Schools used to be safe, too. When I was a kid, I never had to worry about being shot by a classmate. Maybe beat up in the bathroom if I ran into the wrong group of bullies smoking between classes in the stalls, or on the bus, or at the bus stop. Perhaps I never really did feel safe at school, for at any given moment, a girl might threaten to punch out my teeth or a guy would try to grab my bra strap. However, I was fearing a black eye or a bloody nose or the humiliation of being overcome physically by bullying girls seeking a reputation and a-hole hormone-raging boys. I won’t understate my fear of these sort of encounters. I was scared to even walk around anywhere in my hometown after school hours because of a chance encounter with a bully (and believe me, they did threaten you outside of school… it happened all the time).

However, I never had to fear my death at school. (Even if being beat up were as bad as death to a young girl who never experienced death.)

Of course, I probably fit the profile of most school shooters: outcast, unpopular, different. I wished horrible fates on my classmates (I don’t think I ever said “death”) and cursed them out in my diary, one by one. I had a lot of anger and rage towards them that carried me into my first year of college, before I fell into my own. It never occurred to me to shoot anyone. But then, I wasn’t raised in a world of violent video games and my mom stayed at home to raise me.

I don’t know. I don’t have the answers. These recent shootings have just got me a little rattled. People are getting shot by crazed assassins when going about their normal, daily routines — schools, malls, churches.

I pray for the two teenage girls who died at the hands of the gun man. They were 16 and 18 years old… and coming from church… when their short lives were extinguished by a 24 year-old, possibly mentally ill, young man with a lot of anger and sadness in his heart. Maybe I should pray for his soul too… he may be the one who really needs the healing the most…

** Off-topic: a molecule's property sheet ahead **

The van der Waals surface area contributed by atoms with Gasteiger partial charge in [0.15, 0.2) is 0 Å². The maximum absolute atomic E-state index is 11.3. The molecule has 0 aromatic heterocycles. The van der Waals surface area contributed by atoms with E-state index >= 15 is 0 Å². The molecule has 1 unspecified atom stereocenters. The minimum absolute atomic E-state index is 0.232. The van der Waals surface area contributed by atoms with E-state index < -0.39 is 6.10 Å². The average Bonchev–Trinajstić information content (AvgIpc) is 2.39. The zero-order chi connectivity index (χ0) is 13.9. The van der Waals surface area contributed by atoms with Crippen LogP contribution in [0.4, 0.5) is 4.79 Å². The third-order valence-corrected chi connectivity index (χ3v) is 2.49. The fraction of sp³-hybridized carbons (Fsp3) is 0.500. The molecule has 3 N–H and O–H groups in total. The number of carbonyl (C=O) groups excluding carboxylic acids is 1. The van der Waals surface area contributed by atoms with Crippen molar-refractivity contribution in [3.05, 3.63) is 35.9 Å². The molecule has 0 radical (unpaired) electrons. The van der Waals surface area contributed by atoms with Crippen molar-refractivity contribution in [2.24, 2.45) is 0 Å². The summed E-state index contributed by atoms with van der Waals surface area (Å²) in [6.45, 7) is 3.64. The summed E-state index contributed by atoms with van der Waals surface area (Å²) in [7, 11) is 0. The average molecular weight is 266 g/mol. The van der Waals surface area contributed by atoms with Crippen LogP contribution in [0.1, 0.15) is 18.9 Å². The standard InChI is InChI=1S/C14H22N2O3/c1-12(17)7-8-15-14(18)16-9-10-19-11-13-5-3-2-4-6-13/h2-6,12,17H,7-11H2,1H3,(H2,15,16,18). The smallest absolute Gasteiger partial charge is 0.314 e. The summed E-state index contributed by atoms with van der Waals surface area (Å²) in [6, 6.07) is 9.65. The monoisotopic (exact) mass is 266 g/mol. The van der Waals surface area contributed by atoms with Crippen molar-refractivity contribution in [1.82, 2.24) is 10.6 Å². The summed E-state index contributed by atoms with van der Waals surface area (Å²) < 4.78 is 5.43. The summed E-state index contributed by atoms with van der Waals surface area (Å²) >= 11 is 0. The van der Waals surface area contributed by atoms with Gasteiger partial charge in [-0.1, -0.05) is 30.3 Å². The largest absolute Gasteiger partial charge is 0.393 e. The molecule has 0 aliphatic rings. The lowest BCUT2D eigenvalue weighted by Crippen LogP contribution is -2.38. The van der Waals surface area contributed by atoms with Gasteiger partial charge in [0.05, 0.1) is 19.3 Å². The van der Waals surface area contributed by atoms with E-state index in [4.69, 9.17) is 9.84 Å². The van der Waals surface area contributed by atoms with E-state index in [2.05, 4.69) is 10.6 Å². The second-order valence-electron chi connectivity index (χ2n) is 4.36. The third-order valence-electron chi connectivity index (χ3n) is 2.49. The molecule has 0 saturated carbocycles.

6 thoughts on “Just in time for Christmas: Mall shootings, church shootings

  1. Hey Heidi,A friend of mine knew the shooter at Success Tech in Cleveland. It really rattled her, because she never knew how hurting he was. They are in the process of putting metal detectors in ALL CMSD schools and we will have to enter daily. This is a band-aid and not the cure. The real problem is that the person is suffering inside…and I think that the shooter gets negative attention by getting all the publicity. Their 15 minutes of fame so to speak. There have always been poor parenting skills across the board..a lot of the abuse for years has gone unrecognized. And let me tell you, I am quite the parent to many of the students I have at school..as simple as making sure their child doesn’t run in the street even though he protests as I grab his hand. So the system is overtaxed…and even if you do receive services..who is to say that the individual will follow the lead of the provider?? I think really, lack of personal responsibility is more of a problem now a days… Remember to never give up hope. As a soon to be parent, my fears for my daughter have really grown, but I am reasured by many good things that happen daily that the world has many good people and many good things.